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Peer pressure

Mike Kent is a Friday columnist and head of Comber Grove primary school in the south London borough of Southwark "This kind of thing can be very difficult to deal with and often it's about children with sad lives craving attention and schools having to pick up the pieces. We had one lad we took in from another school. His mum and dad had split up acrimoniously and he was very frustrated and drove his class teacher to distraction. But we kept him busy - we have many activities here - and we praised him for the work he did. We always seek to stimulate children to distract them from poor behaviour.

"We took another pupil in who had smashed up a classroom at his previous school. He'd had to be locked in while the teacher took other pupils out.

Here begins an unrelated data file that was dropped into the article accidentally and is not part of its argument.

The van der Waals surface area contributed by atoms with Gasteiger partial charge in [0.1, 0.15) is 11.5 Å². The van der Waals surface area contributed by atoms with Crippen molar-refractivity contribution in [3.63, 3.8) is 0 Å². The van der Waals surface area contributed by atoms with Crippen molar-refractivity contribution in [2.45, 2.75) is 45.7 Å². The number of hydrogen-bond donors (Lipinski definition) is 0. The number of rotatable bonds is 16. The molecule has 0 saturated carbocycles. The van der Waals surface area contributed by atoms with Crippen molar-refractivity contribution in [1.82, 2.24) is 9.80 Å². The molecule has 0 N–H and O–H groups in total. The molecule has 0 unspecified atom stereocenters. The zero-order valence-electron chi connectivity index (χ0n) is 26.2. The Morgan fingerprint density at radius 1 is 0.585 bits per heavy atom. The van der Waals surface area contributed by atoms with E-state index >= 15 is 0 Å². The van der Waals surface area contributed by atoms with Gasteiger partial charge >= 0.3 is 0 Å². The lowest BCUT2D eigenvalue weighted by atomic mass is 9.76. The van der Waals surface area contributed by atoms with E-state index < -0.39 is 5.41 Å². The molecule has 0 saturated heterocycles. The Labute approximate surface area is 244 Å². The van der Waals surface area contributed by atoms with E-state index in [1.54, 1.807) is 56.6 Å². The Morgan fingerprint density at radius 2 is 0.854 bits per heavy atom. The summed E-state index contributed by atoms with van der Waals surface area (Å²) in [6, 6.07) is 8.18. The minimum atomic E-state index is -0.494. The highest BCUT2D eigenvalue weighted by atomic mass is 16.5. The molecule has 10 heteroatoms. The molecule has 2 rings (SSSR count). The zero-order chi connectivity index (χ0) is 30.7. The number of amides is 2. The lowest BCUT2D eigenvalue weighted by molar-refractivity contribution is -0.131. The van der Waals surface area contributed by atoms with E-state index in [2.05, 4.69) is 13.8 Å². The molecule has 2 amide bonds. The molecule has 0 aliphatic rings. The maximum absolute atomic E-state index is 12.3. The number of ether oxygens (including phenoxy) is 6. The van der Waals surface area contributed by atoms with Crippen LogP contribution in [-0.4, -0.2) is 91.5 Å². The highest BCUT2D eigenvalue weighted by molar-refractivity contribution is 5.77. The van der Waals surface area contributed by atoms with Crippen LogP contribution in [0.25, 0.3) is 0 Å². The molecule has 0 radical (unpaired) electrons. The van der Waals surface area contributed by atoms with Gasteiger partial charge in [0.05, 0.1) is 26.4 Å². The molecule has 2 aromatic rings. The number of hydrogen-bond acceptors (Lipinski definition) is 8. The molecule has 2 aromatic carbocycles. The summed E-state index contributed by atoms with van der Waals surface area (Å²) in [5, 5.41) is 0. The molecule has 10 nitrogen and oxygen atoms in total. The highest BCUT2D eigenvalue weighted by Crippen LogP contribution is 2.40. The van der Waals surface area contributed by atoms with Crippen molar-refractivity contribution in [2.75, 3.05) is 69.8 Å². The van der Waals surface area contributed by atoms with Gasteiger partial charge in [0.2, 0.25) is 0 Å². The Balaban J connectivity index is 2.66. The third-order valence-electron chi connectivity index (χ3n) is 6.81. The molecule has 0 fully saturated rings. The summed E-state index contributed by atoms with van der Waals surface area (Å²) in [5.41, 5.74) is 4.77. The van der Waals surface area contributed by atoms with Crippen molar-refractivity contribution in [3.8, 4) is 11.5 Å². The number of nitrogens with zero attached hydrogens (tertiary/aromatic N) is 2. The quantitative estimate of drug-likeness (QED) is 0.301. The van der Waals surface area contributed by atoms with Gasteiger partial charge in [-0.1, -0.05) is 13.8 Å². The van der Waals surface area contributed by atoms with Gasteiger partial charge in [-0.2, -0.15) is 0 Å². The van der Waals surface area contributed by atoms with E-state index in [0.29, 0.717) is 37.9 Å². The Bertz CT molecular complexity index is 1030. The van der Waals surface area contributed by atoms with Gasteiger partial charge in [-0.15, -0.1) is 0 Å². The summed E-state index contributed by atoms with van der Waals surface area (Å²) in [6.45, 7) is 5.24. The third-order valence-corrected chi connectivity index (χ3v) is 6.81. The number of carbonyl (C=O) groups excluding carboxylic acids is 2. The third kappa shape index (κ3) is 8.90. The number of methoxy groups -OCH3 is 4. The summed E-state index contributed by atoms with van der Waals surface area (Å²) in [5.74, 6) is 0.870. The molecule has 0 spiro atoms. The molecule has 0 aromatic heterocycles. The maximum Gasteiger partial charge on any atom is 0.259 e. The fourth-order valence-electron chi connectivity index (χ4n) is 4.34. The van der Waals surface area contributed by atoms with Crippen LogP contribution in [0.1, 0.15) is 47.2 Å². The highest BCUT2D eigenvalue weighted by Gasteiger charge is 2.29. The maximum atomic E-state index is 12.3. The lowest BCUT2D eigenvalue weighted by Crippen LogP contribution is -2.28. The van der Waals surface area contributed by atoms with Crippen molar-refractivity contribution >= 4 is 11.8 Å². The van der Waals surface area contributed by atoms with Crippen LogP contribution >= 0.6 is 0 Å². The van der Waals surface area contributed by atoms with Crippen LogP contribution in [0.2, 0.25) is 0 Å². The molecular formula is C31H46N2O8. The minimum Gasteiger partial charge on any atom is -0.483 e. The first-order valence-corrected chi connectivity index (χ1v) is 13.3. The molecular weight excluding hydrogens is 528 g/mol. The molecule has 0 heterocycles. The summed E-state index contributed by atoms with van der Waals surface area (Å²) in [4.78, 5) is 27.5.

We made him see that that's not the way to act at Comber Grove. We made him feel a fool for behaving like that. One day when he was acting out, I took him out of class and sat on a chair in the hall while he ran around, jumping up and down. I watched and said nothing and eventually he got embarrassed and stopped. At that point I told him to pack it in.

"It's about expectations. We make it clear as a whole school that we don't expect that kind of behaviour. The danger is that you put so much time into the Billys that you neglect the child playing the violin."

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